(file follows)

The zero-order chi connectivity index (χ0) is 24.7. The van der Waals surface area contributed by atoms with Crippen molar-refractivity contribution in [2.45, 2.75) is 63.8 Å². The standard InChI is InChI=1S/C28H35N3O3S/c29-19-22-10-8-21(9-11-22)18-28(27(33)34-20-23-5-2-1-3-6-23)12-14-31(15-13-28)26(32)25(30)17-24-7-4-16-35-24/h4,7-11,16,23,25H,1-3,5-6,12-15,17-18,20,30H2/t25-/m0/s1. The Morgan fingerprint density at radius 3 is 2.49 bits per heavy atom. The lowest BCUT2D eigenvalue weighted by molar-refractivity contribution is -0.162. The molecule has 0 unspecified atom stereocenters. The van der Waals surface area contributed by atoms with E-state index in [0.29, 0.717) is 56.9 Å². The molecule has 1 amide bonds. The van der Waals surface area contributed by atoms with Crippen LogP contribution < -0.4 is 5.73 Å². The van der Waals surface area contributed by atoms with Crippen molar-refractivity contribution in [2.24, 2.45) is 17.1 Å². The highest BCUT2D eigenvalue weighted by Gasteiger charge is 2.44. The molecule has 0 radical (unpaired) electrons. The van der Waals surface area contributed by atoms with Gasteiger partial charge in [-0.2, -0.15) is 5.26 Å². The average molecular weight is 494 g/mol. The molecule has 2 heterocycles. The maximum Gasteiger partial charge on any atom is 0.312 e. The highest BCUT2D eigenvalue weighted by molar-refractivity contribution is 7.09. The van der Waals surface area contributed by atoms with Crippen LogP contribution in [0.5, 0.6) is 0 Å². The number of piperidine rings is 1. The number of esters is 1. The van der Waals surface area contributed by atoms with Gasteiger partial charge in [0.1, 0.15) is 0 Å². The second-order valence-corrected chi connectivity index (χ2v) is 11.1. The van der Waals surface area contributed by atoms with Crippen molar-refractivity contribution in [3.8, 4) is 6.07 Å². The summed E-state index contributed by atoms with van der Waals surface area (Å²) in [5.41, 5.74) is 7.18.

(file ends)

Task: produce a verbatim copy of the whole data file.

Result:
The zero-order chi connectivity index (χ0) is 24.7. The van der Waals surface area contributed by atoms with Crippen molar-refractivity contribution in [2.45, 2.75) is 63.8 Å². The standard InChI is InChI=1S/C28H35N3O3S/c29-19-22-10-8-21(9-11-22)18-28(27(33)34-20-23-5-2-1-3-6-23)12-14-31(15-13-28)26(32)25(30)17-24-7-4-16-35-24/h4,7-11,16,23,25H,1-3,5-6,12-15,17-18,20,30H2/t25-/m0/s1. The Morgan fingerprint density at radius 3 is 2.49 bits per heavy atom. The lowest BCUT2D eigenvalue weighted by molar-refractivity contribution is -0.162. The molecule has 0 unspecified atom stereocenters. The van der Waals surface area contributed by atoms with E-state index in [0.29, 0.717) is 56.9 Å². The molecule has 1 amide bonds. The van der Waals surface area contributed by atoms with Crippen LogP contribution < -0.4 is 5.73 Å². The van der Waals surface area contributed by atoms with Crippen molar-refractivity contribution in [2.24, 2.45) is 17.1 Å². The highest BCUT2D eigenvalue weighted by Gasteiger charge is 2.44. The molecule has 0 radical (unpaired) electrons. The van der Waals surface area contributed by atoms with Gasteiger partial charge in [-0.2, -0.15) is 5.26 Å². The average molecular weight is 494 g/mol. The molecule has 2 heterocycles. The maximum Gasteiger partial charge on any atom is 0.312 e. The highest BCUT2D eigenvalue weighted by molar-refractivity contribution is 7.09. The van der Waals surface area contributed by atoms with Crippen LogP contribution in [0.5, 0.6) is 0 Å². The number of piperidine rings is 1. The number of esters is 1. The van der Waals surface area contributed by atoms with Gasteiger partial charge in [0.1, 0.15) is 0 Å². The second-order valence-corrected chi connectivity index (χ2v) is 11.1. The van der Waals surface area contributed by atoms with Crippen molar-refractivity contribution in [3.8, 4) is 6.07 Å². The summed E-state index contributed by atoms with van der Waals surface area (Å²) in [5.41, 5.74) is 7.18.